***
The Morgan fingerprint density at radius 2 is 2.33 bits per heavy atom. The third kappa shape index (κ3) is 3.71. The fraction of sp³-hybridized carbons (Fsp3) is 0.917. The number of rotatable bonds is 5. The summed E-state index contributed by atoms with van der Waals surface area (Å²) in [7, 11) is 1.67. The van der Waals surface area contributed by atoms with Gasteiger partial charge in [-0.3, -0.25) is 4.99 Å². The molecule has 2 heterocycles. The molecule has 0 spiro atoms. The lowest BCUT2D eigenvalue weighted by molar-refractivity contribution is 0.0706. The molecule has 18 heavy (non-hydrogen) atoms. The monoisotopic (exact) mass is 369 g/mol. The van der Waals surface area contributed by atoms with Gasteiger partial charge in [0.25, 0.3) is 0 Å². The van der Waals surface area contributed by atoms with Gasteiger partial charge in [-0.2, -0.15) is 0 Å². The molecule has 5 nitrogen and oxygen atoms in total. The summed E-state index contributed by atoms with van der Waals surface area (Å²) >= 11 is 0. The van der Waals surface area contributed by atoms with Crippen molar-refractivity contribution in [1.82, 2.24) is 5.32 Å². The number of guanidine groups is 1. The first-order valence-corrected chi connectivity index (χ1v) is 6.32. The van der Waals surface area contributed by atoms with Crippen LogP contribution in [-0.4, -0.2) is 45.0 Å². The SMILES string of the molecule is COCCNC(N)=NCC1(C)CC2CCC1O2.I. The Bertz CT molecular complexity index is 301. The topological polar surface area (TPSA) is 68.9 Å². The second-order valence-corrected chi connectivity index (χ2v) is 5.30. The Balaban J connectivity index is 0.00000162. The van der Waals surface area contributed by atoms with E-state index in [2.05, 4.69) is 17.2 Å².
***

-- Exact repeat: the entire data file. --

The Morgan fingerprint density at radius 2 is 2.33 bits per heavy atom. The third kappa shape index (κ3) is 3.71. The fraction of sp³-hybridized carbons (Fsp3) is 0.917. The number of rotatable bonds is 5. The summed E-state index contributed by atoms with van der Waals surface area (Å²) in [7, 11) is 1.67. The van der Waals surface area contributed by atoms with Gasteiger partial charge in [-0.3, -0.25) is 4.99 Å². The molecule has 2 heterocycles. The molecule has 0 spiro atoms. The lowest BCUT2D eigenvalue weighted by molar-refractivity contribution is 0.0706. The molecule has 18 heavy (non-hydrogen) atoms. The monoisotopic (exact) mass is 369 g/mol. The van der Waals surface area contributed by atoms with Gasteiger partial charge in [0.25, 0.3) is 0 Å². The van der Waals surface area contributed by atoms with Gasteiger partial charge in [-0.2, -0.15) is 0 Å². The molecule has 5 nitrogen and oxygen atoms in total. The summed E-state index contributed by atoms with van der Waals surface area (Å²) >= 11 is 0. The van der Waals surface area contributed by atoms with Crippen molar-refractivity contribution in [1.82, 2.24) is 5.32 Å². The number of guanidine groups is 1. The first-order valence-corrected chi connectivity index (χ1v) is 6.32. The van der Waals surface area contributed by atoms with Crippen LogP contribution in [-0.4, -0.2) is 45.0 Å². The SMILES string of the molecule is COCCNC(N)=NCC1(C)CC2CCC1O2.I. The Bertz CT molecular complexity index is 301. The topological polar surface area (TPSA) is 68.9 Å². The second-order valence-corrected chi connectivity index (χ2v) is 5.30. The Balaban J connectivity index is 0.00000162. The van der Waals surface area contributed by atoms with E-state index in [2.05, 4.69) is 17.2 Å².